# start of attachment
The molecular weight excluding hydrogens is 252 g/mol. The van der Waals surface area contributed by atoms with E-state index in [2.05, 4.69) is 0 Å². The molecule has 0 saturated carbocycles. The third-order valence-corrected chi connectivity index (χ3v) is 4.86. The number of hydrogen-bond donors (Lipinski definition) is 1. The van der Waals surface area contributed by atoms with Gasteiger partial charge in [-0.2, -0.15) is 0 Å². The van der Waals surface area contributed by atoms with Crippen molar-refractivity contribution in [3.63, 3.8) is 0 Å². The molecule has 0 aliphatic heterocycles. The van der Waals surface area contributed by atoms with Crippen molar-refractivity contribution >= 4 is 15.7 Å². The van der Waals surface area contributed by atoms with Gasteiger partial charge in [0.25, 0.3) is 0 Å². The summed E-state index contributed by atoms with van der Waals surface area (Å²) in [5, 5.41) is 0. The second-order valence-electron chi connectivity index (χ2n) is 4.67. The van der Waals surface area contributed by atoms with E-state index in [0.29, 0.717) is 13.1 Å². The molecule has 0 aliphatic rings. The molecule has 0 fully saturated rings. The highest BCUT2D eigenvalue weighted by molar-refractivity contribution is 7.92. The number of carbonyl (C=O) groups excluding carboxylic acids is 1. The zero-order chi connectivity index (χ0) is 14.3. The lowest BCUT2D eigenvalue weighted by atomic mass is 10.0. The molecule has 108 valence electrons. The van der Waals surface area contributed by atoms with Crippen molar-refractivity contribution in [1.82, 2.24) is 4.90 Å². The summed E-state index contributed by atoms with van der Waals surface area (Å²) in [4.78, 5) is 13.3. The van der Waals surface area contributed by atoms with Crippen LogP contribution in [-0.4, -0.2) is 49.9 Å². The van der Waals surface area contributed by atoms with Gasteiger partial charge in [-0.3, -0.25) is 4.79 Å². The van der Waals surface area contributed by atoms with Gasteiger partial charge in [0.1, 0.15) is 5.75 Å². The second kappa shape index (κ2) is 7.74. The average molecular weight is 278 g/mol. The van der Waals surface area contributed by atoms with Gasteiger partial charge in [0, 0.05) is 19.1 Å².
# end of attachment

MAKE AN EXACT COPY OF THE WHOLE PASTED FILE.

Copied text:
The molecular weight excluding hydrogens is 252 g/mol. The van der Waals surface area contributed by atoms with E-state index in [2.05, 4.69) is 0 Å². The molecule has 0 saturated carbocycles. The third-order valence-corrected chi connectivity index (χ3v) is 4.86. The number of hydrogen-bond donors (Lipinski definition) is 1. The van der Waals surface area contributed by atoms with Gasteiger partial charge in [-0.2, -0.15) is 0 Å². The van der Waals surface area contributed by atoms with Crippen molar-refractivity contribution in [3.63, 3.8) is 0 Å². The molecule has 0 aliphatic heterocycles. The van der Waals surface area contributed by atoms with Crippen molar-refractivity contribution >= 4 is 15.7 Å². The van der Waals surface area contributed by atoms with Gasteiger partial charge in [0.25, 0.3) is 0 Å². The summed E-state index contributed by atoms with van der Waals surface area (Å²) in [5, 5.41) is 0. The second-order valence-electron chi connectivity index (χ2n) is 4.67. The van der Waals surface area contributed by atoms with E-state index in [0.29, 0.717) is 13.1 Å². The molecule has 0 aliphatic rings. The molecule has 0 fully saturated rings. The highest BCUT2D eigenvalue weighted by molar-refractivity contribution is 7.92. The number of carbonyl (C=O) groups excluding carboxylic acids is 1. The zero-order chi connectivity index (χ0) is 14.3. The lowest BCUT2D eigenvalue weighted by atomic mass is 10.0. The molecule has 108 valence electrons. The van der Waals surface area contributed by atoms with Crippen molar-refractivity contribution in [1.82, 2.24) is 4.90 Å². The summed E-state index contributed by atoms with van der Waals surface area (Å²) in [4.78, 5) is 13.3. The van der Waals surface area contributed by atoms with Crippen LogP contribution in [-0.4, -0.2) is 49.9 Å². The van der Waals surface area contributed by atoms with Gasteiger partial charge in [-0.3, -0.25) is 4.79 Å². The van der Waals surface area contributed by atoms with Gasteiger partial charge in [0.1, 0.15) is 5.75 Å². The second kappa shape index (κ2) is 7.74. The average molecular weight is 278 g/mol. The van der Waals surface area contributed by atoms with Gasteiger partial charge in [0, 0.05) is 19.1 Å².